Who knows, maybe NASDAQ will extend its recover rally today, or not, but the main point is that we will remain in a wide trading range, without any sense of an intermediate trend. We are still closer to the bottom of the trading range than the top, so a rise over the next week or so is more likely than a decline, but there is no certainty of a daily basis other than volatility.
The nice bounce on Thursday was a relief, but there is no guarantee that it wasn't a classic dead-cat bounce with more selling next week. My own conviction is that we remain range-bound, but with a slow and gradual shifting of that range upwards over a time frame of several months.
People seemed incredibly relieved at the jobs report this morning. It was actually fairly mediocre, but it was a great relief that it wasn't a lot worse given the sluggish winter.
NASDAQ futures are up sharply, indicating a sharp rally at the open, but as always we must caution that futures and the opening move are frequently not reliable indicators of the trend for the rest of the day. The big question is whether people sell into the opening rally, or whether they pile on and kick off a bout of forced-buying short covering. A short squeeze can deliver an impressive-looking gain, but the problem is that the shorts will be back with a vengeance soon enough.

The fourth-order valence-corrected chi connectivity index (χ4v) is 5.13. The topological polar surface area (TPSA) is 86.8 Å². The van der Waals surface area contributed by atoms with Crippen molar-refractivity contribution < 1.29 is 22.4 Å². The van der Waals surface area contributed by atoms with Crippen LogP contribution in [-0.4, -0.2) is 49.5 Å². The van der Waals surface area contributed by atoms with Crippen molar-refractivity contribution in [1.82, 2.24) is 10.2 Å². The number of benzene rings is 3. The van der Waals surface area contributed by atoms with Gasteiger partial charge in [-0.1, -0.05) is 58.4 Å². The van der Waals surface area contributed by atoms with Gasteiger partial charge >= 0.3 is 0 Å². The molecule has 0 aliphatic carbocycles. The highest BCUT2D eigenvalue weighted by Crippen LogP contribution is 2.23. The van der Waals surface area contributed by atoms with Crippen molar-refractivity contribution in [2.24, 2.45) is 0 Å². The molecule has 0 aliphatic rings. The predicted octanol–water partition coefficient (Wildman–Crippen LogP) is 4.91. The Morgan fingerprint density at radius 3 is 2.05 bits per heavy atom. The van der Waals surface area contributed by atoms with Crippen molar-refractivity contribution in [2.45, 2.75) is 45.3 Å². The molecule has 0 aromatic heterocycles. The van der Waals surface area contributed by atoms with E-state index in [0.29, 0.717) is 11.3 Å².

It is a Friday again, so some fraction of short-term speculators will tend to close out positions ahead of the weekend when anything could happen. If net long, they will sell, but if net short they will buy to close out short positions. It is hard to know whether people will want to be long or short the market next week, so that only adds to the volatility.
A nice gain for the day feels more likely than not to me, but not a guarantee, and the bigger question is whether we really have passed the turning point for this particular downswing in the trading range, or whether the bears are merely consolidating before taking a more determined swipe at the market next week. I don't think the latter is the most likely scenario, but it is a real possibility.
Personally, I remain overweight in growth stocks, but will continue to focus my short-term trading on buying big dips for 5% gains over a one to three week time frame, although that can stretch to a month or more or even a few months at times.
-- Jack Krupansky